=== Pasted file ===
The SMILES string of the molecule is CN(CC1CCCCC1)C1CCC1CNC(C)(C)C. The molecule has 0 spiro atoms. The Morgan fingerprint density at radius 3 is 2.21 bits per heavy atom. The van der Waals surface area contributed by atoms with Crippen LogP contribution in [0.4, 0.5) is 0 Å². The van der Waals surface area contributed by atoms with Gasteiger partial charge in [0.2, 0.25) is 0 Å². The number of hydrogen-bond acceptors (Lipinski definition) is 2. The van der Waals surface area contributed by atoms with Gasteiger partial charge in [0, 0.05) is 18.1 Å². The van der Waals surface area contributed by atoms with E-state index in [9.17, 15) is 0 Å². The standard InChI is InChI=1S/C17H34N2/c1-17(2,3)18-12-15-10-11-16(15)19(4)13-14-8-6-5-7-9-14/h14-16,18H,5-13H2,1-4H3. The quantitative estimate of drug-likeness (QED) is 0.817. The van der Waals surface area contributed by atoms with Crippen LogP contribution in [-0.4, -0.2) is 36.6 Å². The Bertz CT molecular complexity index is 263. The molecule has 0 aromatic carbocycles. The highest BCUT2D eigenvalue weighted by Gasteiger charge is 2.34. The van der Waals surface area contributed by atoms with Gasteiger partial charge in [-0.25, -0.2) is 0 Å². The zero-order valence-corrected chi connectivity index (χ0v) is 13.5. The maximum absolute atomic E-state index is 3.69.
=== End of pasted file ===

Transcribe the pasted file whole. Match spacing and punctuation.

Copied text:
The SMILES string of the molecule is CN(CC1CCCCC1)C1CCC1CNC(C)(C)C. The molecule has 0 spiro atoms. The Morgan fingerprint density at radius 3 is 2.21 bits per heavy atom. The van der Waals surface area contributed by atoms with Crippen LogP contribution in [0.4, 0.5) is 0 Å². The van der Waals surface area contributed by atoms with Gasteiger partial charge in [0.2, 0.25) is 0 Å². The number of hydrogen-bond acceptors (Lipinski definition) is 2. The van der Waals surface area contributed by atoms with Gasteiger partial charge in [0, 0.05) is 18.1 Å². The van der Waals surface area contributed by atoms with E-state index in [9.17, 15) is 0 Å². The standard InChI is InChI=1S/C17H34N2/c1-17(2,3)18-12-15-10-11-16(15)19(4)13-14-8-6-5-7-9-14/h14-16,18H,5-13H2,1-4H3. The quantitative estimate of drug-likeness (QED) is 0.817. The van der Waals surface area contributed by atoms with Crippen LogP contribution in [-0.4, -0.2) is 36.6 Å². The Bertz CT molecular complexity index is 263. The molecule has 0 aromatic carbocycles. The highest BCUT2D eigenvalue weighted by Gasteiger charge is 2.34. The van der Waals surface area contributed by atoms with Gasteiger partial charge in [-0.25, -0.2) is 0 Å². The zero-order valence-corrected chi connectivity index (χ0v) is 13.5. The maximum absolute atomic E-state index is 3.69.